I know it's Monday, and I know I'm 2 rants behind. But I'm just not that angry right now. Maybe in a couple of hours.
Anyways, buried in my ideas file, I have a note to myself that I could blog a bit about the Role-Playing Games (RPGs) I have played. I've actually only ever played one game - Dungeons and Dragons. But I own several more.
OK, nobody can really claim to be a gamer without owning, for at least a brief period, a D&D rulebook. I have a bunch of AD&D second edition books - Player's Guide, Dungeon Master's Guide, Complete Fighter, etc. This is the game that got me into gaming, even before I met the vast variety of good board and card games out there - those will be the subject of another post. I never played AD&D long enough with one group of people to have a character really get anywhere - the highest-level PC I ever had was a 7th level thief named "Silth-not-Filth", after a Sorcerer I had in Bard's Tale. Character names are usually haphazardly generated, for me at least.
Another set of rulebooks I own, but have never actually played, is GURPS. The name is somewhat silly, but simply stands for "Generic Universal Role Playing System", and apparently started as the temporary name of the in-house development at Steve Jackson Games. More about GURPS here.
I own about 30 GURPS books, all 3rd edition. Fourth edition just came out, but is horribly expensive - I don't blame the company for this, I blame my own lack of disposable income. Happily, with the release of 4th Ed, SJG has dropped the price on almost all 3rd edition stuff they have kicking around their warehouse to $10 per book - and they used to sell for about $25-$40. They produced somewhat more than 200 3rd Ed books, so there's lots to choose from. Not everything 3rd is marked down, though - some of the semi-autonomous stuff, like Transhuman Space, is still more expensive. Oh well.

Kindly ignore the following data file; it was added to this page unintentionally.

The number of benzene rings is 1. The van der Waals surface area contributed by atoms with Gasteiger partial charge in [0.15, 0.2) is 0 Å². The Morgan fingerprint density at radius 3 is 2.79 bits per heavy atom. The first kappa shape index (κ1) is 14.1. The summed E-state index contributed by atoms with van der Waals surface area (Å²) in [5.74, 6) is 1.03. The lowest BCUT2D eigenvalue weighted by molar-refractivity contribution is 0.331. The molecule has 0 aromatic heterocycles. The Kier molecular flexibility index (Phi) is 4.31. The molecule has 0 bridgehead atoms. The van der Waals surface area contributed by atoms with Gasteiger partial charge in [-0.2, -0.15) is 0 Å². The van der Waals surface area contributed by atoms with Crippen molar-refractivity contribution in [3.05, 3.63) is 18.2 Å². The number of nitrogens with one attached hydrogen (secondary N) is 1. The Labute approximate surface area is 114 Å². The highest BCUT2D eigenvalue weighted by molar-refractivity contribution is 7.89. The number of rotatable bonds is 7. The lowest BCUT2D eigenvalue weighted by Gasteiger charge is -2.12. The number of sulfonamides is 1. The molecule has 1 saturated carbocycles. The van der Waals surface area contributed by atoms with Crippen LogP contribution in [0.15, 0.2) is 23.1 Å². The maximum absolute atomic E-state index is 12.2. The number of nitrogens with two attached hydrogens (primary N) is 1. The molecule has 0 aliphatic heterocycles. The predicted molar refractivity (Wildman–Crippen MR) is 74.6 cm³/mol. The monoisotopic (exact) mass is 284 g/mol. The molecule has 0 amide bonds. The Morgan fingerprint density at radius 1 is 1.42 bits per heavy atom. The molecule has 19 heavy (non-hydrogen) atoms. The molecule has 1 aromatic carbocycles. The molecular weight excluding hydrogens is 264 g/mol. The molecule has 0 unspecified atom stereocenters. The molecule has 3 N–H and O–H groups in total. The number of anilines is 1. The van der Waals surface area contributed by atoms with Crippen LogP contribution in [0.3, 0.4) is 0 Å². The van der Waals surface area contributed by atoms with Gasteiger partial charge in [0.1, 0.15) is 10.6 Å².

The last "serious" RPG I have is Blue Planet. I saw this on the shelf of my local game store in Victoria years ago, and instantly decided that, as a biologist, I needed to own this game. I had to special-order it through Gerry (owner of the shop and himself worthy of a post or series of posts), but definately worth it. Perhaps the most interesting thing about this game, besides the background and setting, is the damage system. Most RPGs have some variant of "hit points", in which your character takes damage in an arithmetic fashion until critical junctions - such as zero - are reached. In Blue Planet, each attack rolls 3 dice, and the level of damage to the target is based on how many of those 3 dice end up under some critical value. The critical value is based on the power of the attack (eg, machine guns have higher base values than pistols) and the cover or armour of the target. Zero dice under the value means no damage, one means "light wounds" and some removal of capabilities of the target (slower movement, reduced sensory abilities, etc), two means "serious wounds" with rather large effects on the target (can't move, stunned, can't use hands, can't see, etc), and three means "critical wounds", and the target will die rather soon without major medical attention (ie, hospital ER). This is to simulate the fact that even a .22 can kill, and a .45 can cause a trivial wound, in rare cases.
I also have a couple of non-serious RPGs. Kobolds Ate My Baby relies on the BEER engine, and is designed to be as simple (and lethal to PCs) as possible - almost everything is just make-it-up-as-you-go, and a handful of important numbers. All hail king TORG!
Ninja Burger is from the same people as KAMB, and also runs on the BEER engine. I have never actually played either game, but the rule books are great fun to read.
Strangely, SJG also lists another game I have, Tribes, as an RPG. Again, I've never played that one, but I consider it much more of a board game than RPG. Another purchase, that, as a biologist, I needed to own.
Hopefully some day I'll find people to play these games with. *sigh*, the lament of the loney gamer.